Object-Oriented Analysis and Design with Applications
This chapter is excerpted from the book titled, Object-Oriented Analysis and Design with Applications, Third Edition, published by www.prenhallprofessional.com">Prentice Hall, April, 2007, ISBN 020189551x, Copyright 2007 Pearson Education, Inc.
A physician, a civil engineer, and a computer scientist were arguing about what was the oldest profession in the world. The physician remarked, "Well, in the Bible, it says that God created Eve from a rib taken out of Adam. This clearly required surgery, and so I can rightly claim that mine is the oldest profession in the world." The civil engineer interrupted, and said, "But even earlier in the book of Genesis, it states that God created the order of the heavens and the earth from out of the chaos. This was the first and certainly the most spectacular application of civil engineering. Therefore, fair doctor, you are wrong: mine is the oldest profession in the world." The computer scientist leaned back in her chair, smiled, and then said confidently, "Ah, but who do you think created the chaos?"
"The more complex the system, the more open it is to total breakdown". Rarely would a builder think about adding a new sub-basement to an existing 100-story building. Doing that would be very costly and would undoubtedly invite failure. Amazingly, users of software systems rarely think twice about asking for equivalent changes. Besides, they argue, it is only a simple matter of programming.
Our failure to master the complexity of software results in projects that are late, over budget, and deficient in their stated requirements. We often call this condition the software crisis, but frankly, a malady that has carried on this long must be called normal. Sadly, this crisis translates into the squandering of human resourcesÂa most precious commodityÂas well as a considerable loss of opportunities. There are simply not enough good developers around to create all the new software that users need. Furthermore, a significant number of the development personnel in any given organization must often be dedicated to the maintenance or preservation of geriatric software. Given the indirect as well as the direct contribution of software to the economic base of most industrialized countries, and considering the ways in which software can amplify the powers of the individual, it is unacceptable to allow this situation to continue.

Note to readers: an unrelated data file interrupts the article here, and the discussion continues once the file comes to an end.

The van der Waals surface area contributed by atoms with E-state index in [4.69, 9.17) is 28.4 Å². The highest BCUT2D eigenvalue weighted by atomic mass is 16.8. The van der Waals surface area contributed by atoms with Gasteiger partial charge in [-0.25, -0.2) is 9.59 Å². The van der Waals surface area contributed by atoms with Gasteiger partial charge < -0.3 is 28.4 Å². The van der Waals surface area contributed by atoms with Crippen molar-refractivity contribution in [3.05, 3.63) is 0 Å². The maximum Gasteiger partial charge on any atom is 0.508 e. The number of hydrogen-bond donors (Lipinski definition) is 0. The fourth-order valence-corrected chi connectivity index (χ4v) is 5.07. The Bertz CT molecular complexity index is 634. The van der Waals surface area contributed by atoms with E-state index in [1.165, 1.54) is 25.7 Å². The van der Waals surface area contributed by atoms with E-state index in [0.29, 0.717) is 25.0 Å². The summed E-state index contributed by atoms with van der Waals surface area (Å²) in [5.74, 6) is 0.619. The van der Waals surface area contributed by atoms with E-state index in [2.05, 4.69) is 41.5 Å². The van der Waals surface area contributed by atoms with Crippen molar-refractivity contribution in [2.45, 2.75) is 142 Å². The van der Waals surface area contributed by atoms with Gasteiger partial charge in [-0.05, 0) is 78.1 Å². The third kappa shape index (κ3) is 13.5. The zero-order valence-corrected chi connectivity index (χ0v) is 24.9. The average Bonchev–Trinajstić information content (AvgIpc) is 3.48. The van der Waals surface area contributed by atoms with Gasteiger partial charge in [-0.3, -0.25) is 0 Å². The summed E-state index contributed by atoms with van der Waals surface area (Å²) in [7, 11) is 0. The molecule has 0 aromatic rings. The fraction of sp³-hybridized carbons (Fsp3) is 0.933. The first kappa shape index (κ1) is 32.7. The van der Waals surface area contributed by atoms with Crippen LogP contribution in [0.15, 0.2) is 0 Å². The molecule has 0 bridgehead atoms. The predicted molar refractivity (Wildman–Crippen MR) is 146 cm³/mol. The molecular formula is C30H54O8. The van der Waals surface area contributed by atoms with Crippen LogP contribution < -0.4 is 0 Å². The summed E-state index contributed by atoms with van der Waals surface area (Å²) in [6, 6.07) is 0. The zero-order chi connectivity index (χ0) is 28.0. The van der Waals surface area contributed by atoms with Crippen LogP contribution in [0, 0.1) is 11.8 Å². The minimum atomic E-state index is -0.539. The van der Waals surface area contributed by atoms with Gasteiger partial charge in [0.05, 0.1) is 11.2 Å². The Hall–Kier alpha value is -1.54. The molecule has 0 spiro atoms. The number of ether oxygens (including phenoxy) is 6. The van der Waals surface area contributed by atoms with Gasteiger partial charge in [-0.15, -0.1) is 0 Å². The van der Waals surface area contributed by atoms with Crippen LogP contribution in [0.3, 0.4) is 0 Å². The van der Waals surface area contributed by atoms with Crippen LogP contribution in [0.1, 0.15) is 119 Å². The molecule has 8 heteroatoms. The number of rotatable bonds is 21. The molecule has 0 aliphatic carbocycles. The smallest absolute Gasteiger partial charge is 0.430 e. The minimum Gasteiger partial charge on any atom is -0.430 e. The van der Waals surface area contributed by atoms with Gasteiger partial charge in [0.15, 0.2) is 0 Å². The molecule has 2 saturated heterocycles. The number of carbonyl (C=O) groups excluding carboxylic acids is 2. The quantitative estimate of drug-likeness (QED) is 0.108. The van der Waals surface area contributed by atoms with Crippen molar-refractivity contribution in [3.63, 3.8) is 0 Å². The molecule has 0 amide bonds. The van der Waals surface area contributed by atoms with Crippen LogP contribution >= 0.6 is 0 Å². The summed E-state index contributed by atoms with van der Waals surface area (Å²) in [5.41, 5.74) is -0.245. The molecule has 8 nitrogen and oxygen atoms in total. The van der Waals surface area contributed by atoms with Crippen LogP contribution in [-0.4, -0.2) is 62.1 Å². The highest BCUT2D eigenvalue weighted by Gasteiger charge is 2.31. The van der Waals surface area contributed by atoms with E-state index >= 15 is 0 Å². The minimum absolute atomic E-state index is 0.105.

1.1 The Structure of Complex Systems
How can we change this dismal picture? Since the underlying problem springs from the inherent complexity of software, our suggestion is to first study how complex systems in other disciplines are organized. Indeed, if we open our eyes to the world about us, we will observe successful systems of significant complexity. Some of these systems are the works of humanity, such as the Space Shuttle, the England/France tunnel, and large business organizations. Many even more complex systems appear in nature, such as the human circulatory system and the structure of a habanero pepper plant.
The Structure of a Personal Computer
A personal computer is a device of moderate complexity. Most are composed of the same major elements: a central processing unit (CPU), a monitor, a keyboard, and some sort of secondary storage device, usually either a CD or DVD drive and hard disk drive. We may take any one of these parts and further decompose it. For example, a CPU typically encompasses primary memory, an arithmetic/logic unit (ALU), and a bus to which peripheral devices are attached. Each of these parts may in turn be further decomposed: An ALU may be divided into registers and random control logic, which themselves are constructed from even more primitive elements, such as NAND gates, inverters, and so on.